Tuesday, October 8, 2013

Boone Hall Plantation

You can't come to South Carolina without visiting a plantation or two, so we packed up and headed to the Boone Hall Plantation.

Boone Hall Plantation house

The avenue of oaks - about a mile long and leading up to the big house

This plantation is still a working plantation and over its history has raised cotton and made many of the bricks and tiles that were used to build not only the slave cabins, but many of the buildings and streets of Charleston.

inside one of the slave cabins

the row of slave quarters

We toured the plantation house, the slave quarters, the gardens, the butterfly pavillion and took the tram tour through the grounds.

One of the slave cabins.  Each cabin had a video narrative inside explaining various parts of their life.

Part of the slave cabins tour included a storyteller who spoke of her people and life on the plantation.  She was entertaining and had a beautiful voice when she sang.  She explained how many of the songs had hidden messages from one slave to another about where to meet and discuss an escape.

There were women making the sweetgrass baskets and I tried to capture a sign in one of the slave cabins that described this.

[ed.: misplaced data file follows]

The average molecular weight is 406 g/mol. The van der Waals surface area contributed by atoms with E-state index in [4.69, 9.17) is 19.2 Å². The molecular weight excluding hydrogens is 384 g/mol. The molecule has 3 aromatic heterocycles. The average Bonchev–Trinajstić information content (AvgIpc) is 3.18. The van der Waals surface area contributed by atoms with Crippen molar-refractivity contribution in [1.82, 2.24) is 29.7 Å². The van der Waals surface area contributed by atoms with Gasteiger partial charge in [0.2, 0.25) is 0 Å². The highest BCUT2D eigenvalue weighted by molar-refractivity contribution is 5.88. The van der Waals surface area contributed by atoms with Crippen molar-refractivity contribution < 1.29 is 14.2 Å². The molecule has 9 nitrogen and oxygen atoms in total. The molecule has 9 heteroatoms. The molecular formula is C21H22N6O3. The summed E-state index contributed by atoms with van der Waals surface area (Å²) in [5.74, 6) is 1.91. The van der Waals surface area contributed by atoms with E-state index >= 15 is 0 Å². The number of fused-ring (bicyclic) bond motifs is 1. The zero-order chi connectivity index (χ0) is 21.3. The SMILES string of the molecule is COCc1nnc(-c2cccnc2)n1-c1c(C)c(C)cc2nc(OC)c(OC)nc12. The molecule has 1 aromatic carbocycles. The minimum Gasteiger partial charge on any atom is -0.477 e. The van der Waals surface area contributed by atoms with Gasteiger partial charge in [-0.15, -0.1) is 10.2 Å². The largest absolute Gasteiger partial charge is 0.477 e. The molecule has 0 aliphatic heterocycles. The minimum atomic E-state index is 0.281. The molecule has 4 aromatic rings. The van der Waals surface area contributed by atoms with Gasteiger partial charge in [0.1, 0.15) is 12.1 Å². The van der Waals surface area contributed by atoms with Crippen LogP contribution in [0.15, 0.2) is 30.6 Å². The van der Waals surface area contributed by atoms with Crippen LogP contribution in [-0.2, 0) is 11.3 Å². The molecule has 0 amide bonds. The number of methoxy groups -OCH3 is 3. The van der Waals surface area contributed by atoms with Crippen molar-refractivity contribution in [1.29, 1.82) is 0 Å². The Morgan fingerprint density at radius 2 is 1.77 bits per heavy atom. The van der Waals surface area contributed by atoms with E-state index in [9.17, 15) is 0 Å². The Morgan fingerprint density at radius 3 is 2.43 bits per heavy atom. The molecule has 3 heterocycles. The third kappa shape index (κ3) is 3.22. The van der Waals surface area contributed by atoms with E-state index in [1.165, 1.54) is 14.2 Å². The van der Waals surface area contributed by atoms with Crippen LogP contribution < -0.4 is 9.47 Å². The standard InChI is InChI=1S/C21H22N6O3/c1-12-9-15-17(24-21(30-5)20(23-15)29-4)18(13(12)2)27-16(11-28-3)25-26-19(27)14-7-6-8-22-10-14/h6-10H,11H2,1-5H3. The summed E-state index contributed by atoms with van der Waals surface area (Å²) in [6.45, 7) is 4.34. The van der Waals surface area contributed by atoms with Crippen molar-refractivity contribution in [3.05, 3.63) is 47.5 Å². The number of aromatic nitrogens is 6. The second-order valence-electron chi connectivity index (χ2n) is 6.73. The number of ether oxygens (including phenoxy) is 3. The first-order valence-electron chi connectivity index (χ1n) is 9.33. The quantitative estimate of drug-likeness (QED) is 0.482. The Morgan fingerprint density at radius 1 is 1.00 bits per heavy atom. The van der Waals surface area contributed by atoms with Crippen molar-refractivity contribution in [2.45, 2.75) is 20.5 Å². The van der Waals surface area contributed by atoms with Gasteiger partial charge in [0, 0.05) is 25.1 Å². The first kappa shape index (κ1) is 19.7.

We saw these booths one after another on our way into town on Hwy 17 and
wondered what they were, now we know.

The tram tour is set up for Fright Night at this time before Halloween and we got to see all the witches, ghosts and aliens. 

The little store was used in the set of 'Queen', a sequel to 'Roots' and was left for the plantation after filming was completed.

The butterfly pavillion was captivating.  It had several ponds and running water that created a tranquil environment.

The outdoor gardens were huge but with the heat and humidity the butterfly pavillion was cooler and my favorite place to hunt these winged creatures.

One of the many Live Oaks on the property covered in Spanish moss ...
which is not Spanish nor a moss...go figure.

Long Live the Queen of the Plantation


  1. My heritage is Southern. I am first generation Northerner. Most of the books I prefer are Southern literature. This is a great post. I loved it. Thank you.

  2. What fabulous photos!! That little store looks quite fascinating. The baskets are beautiful. It's a shame how man is wiping out the lands needed to grow these grasses. Your butterfly shots are great. Especially your close ups!! You have a fabulous day. Hugs, Edna B.